David and I wanted to try something new on this trip to Vegas, and went on an evening tour of the Neon Museum. I learned a lot about neon signs and old Vegas, and it was a lot of fun (minus the annoying ass and his equally annoying family – but more on them later).

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The museum is located near Downtown, about a 5 minute taxi ride from Fremont Street. I recommend taking a taxi or a car if you rent one – the area is industrial and we were advised it may be a bit sketchy. But, with a taxi, it was easy to get to (and the friendly staff made sure there was a taxi to pick us up as soon as the tour was over).

You have to book a tour to visit the non-profit museum and the “boneyard” of signs, and a knowledgable guide walks you through all the old signs that have been donated. I would recommend seeing the museum at night, as it is really beautiful to see the restored signs. Not all are lit or fully restored (the cost to have them all lit up would be incredibly expensive, and restoration can cost into the hundreds of thousands). The photo below from an old restaurant was donated in fully-restored glory at a cost of about $130,000.

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The tour starts at a visitors centre that is located inside the old La Concha Motel lobby. It is a really cool shell-shaped building that has been moved to this location. There are also some great items in the gift shop, if you are into that kind of thing. The last tour is at 7 p.m. and the cost is about $18 per adult.

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Now to the bozo’s who almost ruined our tour. Each tour has about 20 people in it, and it can be hard to hear if people aren’t being respectful. This group had a family with all the men dressed in ridiculous faux-rap outfits with gold chains (these guys were clearly wanna-be’s and drunk). They also didn’t have coats (which was stupid, considering it is February and gets down to about 4 degrees celsius at night).

So, this one young punk is talking back to the guide, sitting on the signs (even though he was warned not to). At one point, I was right beside him and his grandma (I assume) who was giggling as he was talking loudly. Cue Julianne with a side of rage. I very calmly and slowly looked him in the eye and said “It is VERY hard to hear.” He scoffed a bit, but I kept staring at him. I then looked his grandma in the eye and said “Please!” and held that look a few moments too long. It did the trick and the rest of the tour was pretty quiet. I’m short, but mighty.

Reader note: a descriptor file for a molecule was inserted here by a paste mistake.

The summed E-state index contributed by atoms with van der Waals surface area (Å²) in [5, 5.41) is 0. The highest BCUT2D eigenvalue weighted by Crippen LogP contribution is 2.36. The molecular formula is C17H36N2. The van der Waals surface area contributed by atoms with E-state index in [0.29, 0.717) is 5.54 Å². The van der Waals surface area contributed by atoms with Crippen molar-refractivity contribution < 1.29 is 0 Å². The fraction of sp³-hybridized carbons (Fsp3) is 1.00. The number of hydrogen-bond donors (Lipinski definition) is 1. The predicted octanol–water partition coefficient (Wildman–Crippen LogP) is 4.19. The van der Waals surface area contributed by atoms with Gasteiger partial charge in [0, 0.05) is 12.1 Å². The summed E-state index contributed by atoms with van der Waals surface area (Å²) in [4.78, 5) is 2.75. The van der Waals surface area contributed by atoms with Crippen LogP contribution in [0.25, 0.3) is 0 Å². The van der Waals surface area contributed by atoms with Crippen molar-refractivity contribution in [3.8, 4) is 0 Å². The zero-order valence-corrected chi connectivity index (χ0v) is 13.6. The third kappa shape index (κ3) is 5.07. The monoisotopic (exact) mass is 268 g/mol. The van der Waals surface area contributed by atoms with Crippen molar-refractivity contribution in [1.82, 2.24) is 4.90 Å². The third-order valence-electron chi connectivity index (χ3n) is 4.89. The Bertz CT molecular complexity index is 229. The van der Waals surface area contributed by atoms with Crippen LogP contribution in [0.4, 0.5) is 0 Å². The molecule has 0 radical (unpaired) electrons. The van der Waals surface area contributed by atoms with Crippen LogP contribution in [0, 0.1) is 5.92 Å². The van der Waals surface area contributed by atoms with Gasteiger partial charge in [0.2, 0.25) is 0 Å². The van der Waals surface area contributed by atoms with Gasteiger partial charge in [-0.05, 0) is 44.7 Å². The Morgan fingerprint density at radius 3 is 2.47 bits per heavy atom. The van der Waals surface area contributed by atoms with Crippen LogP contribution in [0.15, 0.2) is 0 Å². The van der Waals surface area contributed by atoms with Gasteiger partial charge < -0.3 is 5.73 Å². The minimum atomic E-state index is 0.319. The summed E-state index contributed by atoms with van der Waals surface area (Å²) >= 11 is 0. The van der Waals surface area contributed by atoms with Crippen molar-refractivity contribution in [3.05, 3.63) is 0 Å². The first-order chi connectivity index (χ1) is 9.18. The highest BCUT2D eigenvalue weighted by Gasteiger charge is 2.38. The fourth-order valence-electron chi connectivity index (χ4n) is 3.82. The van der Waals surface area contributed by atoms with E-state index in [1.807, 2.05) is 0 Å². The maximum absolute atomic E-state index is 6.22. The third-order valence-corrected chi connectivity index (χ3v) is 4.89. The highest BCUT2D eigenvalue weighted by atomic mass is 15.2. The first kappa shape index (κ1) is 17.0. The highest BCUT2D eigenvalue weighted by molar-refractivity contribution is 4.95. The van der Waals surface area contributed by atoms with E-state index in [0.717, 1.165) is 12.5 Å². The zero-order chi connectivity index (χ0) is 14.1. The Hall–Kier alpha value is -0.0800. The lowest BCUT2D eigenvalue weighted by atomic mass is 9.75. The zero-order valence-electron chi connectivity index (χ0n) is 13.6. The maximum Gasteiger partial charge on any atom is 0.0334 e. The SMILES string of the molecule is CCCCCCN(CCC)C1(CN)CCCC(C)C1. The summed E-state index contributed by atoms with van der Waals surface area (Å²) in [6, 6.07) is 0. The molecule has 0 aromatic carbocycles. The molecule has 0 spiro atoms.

Back to the tour! Enjoy the wonderful photos that David took, and consider checking out this fantastic museum if you are in Las Vegas! I start with the original Golden Nugget sign, from 1905, and David’s favourite sign of the night – a dancing shirt!

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Lots of interesting letters laying around, as well as easily recognizable signs from famous casinos from the past.

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Some of the most interesting signs were figures – including the large skeleton face from Treasure Island (the guide explained this was from the 90s when family-friendly theme hotels were all the rage), a large male figure that I totally can’t remember what casino it was from (but he is kinda creepy and has a 70s outfit and a mullet), a duck from an old restaurant, and the cutest girl face!

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I leave you with this fact. Did you know that even today there is a bylaw in Las Vegas that if you are a business in downtown Las Vegas, you HAVE to display a neon or LED sign? That’s kinda cool.

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